Fresh Tomato Tarte Tatin

Photo: Randy Graham

Tarte Tatin is an upside-down tart of apples or other fruit. According to the website WhatsCookingAmerica, legend has it that Tarte Tartin originated in France:

Two French sisters, Carolina (1847-1911) and Stephine Tatin (1838-1917), created the tart. The sisters lived in Lamotte-Beuvron, a small rural town in the Loire Valley of France, owned and ran the hotel called l’Hotel Tatin in 1888. The elder sister, Stéphanie, dealt with the kitchen. She was a particularly fine cook but was not the brightest of people. Her specialty was an apple tart, served perfectly crusty, caramelized and which melted in the mouth. One day during the hunting season, during the midday scramble, Stephanie placed her tart in the oven the wrong way round. The pastry and apples were upside-down but, nevertheless, she served this strange dessert without giving it time to cool. The French call this dessert tarte des demoiselles Tatin (the tart of two unmarried women named Tatin).

My recipe uses vine-ripe tomatoes and sweet onions. It was suggested by our son, Robert, who sent three articles on Tomato Tarte Tatin to get me motivated. Here’s what I came up with:

Tomato Layer Ingredients:
3 pounds plum tomatoes
4 garlic cloves (sliced thin)
1 tablespoon sugar
2 teaspoons salt
Fresh ground black pepper to taste
¼ cup extra-virgin olive oil

Onion Layer Ingredients:
2 tablespoons extra-virgin olive oil
2 large sweet onions (halved and sliced thin)
4 teaspoons Dijon mustard
4 basil leaves (chopped)
Salt and pepper to taste

Additional Ingredients for Assembly:
2 sheets frozen puff pastry (thawed)
honey (about ¼ cup)1 egg plus ¼ teaspoon water (beaten together)
Fresh Mascarpone (for garnish)
Basil Leaves (for garnish)

Tomato Layer Directions:
Preheat oven to 325 degrees.

Slice tomatoes into quarters (lengthwise), then seed and core them. Line two baking sheets with parchment paper. Spread the garlic equally between the two sheets. Do the same for the tomatoes. Sprinkle with sugar, salt, and ground pepper. Drizzle oil over both sheets coating tomatoes and garlic. Bake for 25 minutes. Remove from oven to cool.

Onion Layer Directions:
While tomatoes are roasting, heat olive oil in a pan over medium heat. Add onions and immediately decrease the heat to medium-low and stir. Cook, stirring occasionally, for about 30 minutes. When the onions are lightly browned, remove them from the stove and stir in the mustard and chopped basil. Add salt and pepper to taste.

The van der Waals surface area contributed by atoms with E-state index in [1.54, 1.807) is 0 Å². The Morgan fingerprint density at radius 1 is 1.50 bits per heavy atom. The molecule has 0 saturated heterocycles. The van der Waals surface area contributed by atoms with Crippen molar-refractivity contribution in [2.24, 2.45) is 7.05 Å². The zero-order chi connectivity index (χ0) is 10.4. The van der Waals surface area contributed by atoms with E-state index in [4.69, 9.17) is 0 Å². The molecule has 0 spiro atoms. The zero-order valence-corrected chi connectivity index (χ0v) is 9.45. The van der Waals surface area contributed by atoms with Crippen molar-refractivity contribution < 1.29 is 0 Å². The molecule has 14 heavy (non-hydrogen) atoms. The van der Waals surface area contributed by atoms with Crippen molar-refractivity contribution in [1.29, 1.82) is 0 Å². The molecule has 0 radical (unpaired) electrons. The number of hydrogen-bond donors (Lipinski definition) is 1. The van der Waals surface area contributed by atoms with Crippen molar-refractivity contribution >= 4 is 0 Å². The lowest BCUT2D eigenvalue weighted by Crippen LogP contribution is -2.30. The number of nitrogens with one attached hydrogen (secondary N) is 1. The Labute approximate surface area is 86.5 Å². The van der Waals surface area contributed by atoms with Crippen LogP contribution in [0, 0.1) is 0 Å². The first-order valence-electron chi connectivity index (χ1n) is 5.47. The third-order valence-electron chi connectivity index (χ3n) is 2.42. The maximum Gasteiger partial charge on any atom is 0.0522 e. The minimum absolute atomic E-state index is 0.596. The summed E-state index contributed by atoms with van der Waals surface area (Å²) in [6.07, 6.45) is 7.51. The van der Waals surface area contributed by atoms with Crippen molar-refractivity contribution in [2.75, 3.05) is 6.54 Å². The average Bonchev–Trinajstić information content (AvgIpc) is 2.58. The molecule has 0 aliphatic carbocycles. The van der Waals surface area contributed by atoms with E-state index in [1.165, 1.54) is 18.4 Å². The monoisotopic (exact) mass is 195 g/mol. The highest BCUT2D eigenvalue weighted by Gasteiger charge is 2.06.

Assembly Directions:
Preheat oven to 375 degrees.

Spray two round 9-inch baking pans with cooking spray. Slightly heat honey and brush a light coating on bottoms of pans. Cover the bottom of the pans with tomatoes, skin side down. Try to make this layer pretty. It is the first thing folks see because you will turn the finished tarte over to unmold it.  Layer the onions on top of the tomatoes.

Cut each sheet of pastry to fit baking pans. Place one sheet on top of each of the tomato/onion layers (not across the top of the pans but laying on top of the tomato/onion layers). Brush the tops of pastry with the egg-wash and sprinkle a little salt on top of that. Bake until brown, about 30 minutes. Remove from oven and allow to cool for 10 minutes before serving.

Photo: Randy Graham

To serve, run a knife around the inside of the pans. Put a plate on top of one pan, and using a hot pad, hold the pan against the plate and flip them over together. Do the same for the second pan. Garnish each tarte with a small scoop of mascarpone and a basil leaf. Before bringing the Tatin tartes to the table, say a silent blessing that sister Stéphanie was not the sharpest knife in the drawer!

Note: My friend, Candace, made this with a polenta base instead of the puff pastry. It looked wonderful. Next time I’m gonna spread a ½-inch layer of polenta on top of the tomato/onion layers instead of using puff pastry. Can’t wait!

About Valley Vegetarian

Providing consistently good vegetarian comfort food recipes. Real food for real people.
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3 Responses to Fresh Tomato Tarte Tatin

  1. Deena Kakaya says:

    That looks gorgeous, I’m not a sweet food fan so this will suit me well! It looks beautiful x

    Like

  2. Deena – It does have a little sweetness from the coating of honey on the bottom (top when inverted). You might want o cut the honey in half for a more savory tart. – Randy

    Like

  3. Pingback: Root Vegetable Tart Tatin | Valley Vegetarian

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